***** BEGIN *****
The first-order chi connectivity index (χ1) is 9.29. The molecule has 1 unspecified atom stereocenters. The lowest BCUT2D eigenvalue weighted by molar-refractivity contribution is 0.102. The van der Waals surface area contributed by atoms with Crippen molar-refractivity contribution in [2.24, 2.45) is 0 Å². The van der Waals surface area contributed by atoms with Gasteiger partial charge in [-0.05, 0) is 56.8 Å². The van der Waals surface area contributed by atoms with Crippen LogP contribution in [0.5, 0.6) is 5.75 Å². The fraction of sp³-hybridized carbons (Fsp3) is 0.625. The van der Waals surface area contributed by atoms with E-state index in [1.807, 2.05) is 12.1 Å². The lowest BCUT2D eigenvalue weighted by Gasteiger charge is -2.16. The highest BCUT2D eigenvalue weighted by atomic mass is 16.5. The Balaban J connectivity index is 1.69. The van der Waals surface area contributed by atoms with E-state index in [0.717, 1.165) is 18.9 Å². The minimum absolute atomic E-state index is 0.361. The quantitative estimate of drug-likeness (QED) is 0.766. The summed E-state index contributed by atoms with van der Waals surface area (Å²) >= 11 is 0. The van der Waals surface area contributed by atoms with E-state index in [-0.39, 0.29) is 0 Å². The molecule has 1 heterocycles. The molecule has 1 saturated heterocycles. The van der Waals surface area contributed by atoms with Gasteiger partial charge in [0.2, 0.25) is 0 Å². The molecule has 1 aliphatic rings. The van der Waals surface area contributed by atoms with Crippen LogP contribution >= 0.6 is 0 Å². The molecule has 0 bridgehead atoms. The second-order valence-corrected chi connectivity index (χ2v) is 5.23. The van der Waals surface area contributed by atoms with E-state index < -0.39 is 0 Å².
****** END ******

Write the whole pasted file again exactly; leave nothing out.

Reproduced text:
The first-order chi connectivity index (χ1) is 9.29. The molecule has 1 unspecified atom stereocenters. The lowest BCUT2D eigenvalue weighted by molar-refractivity contribution is 0.102. The van der Waals surface area contributed by atoms with Crippen molar-refractivity contribution in [2.24, 2.45) is 0 Å². The van der Waals surface area contributed by atoms with Gasteiger partial charge in [-0.05, 0) is 56.8 Å². The van der Waals surface area contributed by atoms with Crippen LogP contribution in [0.5, 0.6) is 5.75 Å². The fraction of sp³-hybridized carbons (Fsp3) is 0.625. The van der Waals surface area contributed by atoms with E-state index in [1.807, 2.05) is 12.1 Å². The lowest BCUT2D eigenvalue weighted by Gasteiger charge is -2.16. The highest BCUT2D eigenvalue weighted by atomic mass is 16.5. The Balaban J connectivity index is 1.69. The van der Waals surface area contributed by atoms with E-state index in [0.717, 1.165) is 18.9 Å². The minimum absolute atomic E-state index is 0.361. The quantitative estimate of drug-likeness (QED) is 0.766. The summed E-state index contributed by atoms with van der Waals surface area (Å²) >= 11 is 0. The van der Waals surface area contributed by atoms with E-state index in [-0.39, 0.29) is 0 Å². The molecule has 1 heterocycles. The molecule has 1 saturated heterocycles. The van der Waals surface area contributed by atoms with Gasteiger partial charge in [0.2, 0.25) is 0 Å². The molecule has 1 aliphatic rings. The van der Waals surface area contributed by atoms with Crippen LogP contribution >= 0.6 is 0 Å². The molecule has 0 bridgehead atoms. The second-order valence-corrected chi connectivity index (χ2v) is 5.23. The van der Waals surface area contributed by atoms with E-state index < -0.39 is 0 Å².